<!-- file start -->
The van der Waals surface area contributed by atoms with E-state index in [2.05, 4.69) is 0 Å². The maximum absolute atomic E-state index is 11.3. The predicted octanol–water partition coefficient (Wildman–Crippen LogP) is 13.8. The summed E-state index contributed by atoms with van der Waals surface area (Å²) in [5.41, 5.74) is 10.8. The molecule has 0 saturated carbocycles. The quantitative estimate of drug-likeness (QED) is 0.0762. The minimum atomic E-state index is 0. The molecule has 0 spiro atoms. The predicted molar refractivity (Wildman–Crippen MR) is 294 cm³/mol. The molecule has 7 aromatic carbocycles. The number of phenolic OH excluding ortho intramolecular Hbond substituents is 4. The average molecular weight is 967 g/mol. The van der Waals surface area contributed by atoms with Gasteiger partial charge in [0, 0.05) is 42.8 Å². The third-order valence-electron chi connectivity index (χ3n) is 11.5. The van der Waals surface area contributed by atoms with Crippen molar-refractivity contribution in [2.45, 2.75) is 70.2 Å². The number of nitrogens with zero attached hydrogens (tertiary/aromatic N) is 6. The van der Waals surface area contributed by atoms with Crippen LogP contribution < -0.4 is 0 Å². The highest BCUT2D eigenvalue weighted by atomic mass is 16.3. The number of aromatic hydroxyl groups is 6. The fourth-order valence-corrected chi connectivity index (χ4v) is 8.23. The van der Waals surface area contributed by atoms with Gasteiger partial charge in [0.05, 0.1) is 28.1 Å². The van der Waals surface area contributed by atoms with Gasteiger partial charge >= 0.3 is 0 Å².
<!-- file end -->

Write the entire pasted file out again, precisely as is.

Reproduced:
The van der Waals surface area contributed by atoms with E-state index in [2.05, 4.69) is 0 Å². The maximum absolute atomic E-state index is 11.3. The predicted octanol–water partition coefficient (Wildman–Crippen LogP) is 13.8. The summed E-state index contributed by atoms with van der Waals surface area (Å²) in [5.41, 5.74) is 10.8. The molecule has 0 saturated carbocycles. The quantitative estimate of drug-likeness (QED) is 0.0762. The minimum atomic E-state index is 0. The molecule has 0 spiro atoms. The predicted molar refractivity (Wildman–Crippen MR) is 294 cm³/mol. The molecule has 7 aromatic carbocycles. The number of phenolic OH excluding ortho intramolecular Hbond substituents is 4. The average molecular weight is 967 g/mol. The van der Waals surface area contributed by atoms with Gasteiger partial charge in [0, 0.05) is 42.8 Å². The third-order valence-electron chi connectivity index (χ3n) is 11.5. The van der Waals surface area contributed by atoms with Crippen molar-refractivity contribution in [2.45, 2.75) is 70.2 Å². The number of nitrogens with zero attached hydrogens (tertiary/aromatic N) is 6. The van der Waals surface area contributed by atoms with Crippen LogP contribution < -0.4 is 0 Å². The highest BCUT2D eigenvalue weighted by atomic mass is 16.3. The number of aromatic hydroxyl groups is 6. The fourth-order valence-corrected chi connectivity index (χ4v) is 8.23. The van der Waals surface area contributed by atoms with Gasteiger partial charge in [0.05, 0.1) is 28.1 Å². The van der Waals surface area contributed by atoms with Gasteiger partial charge >= 0.3 is 0 Å².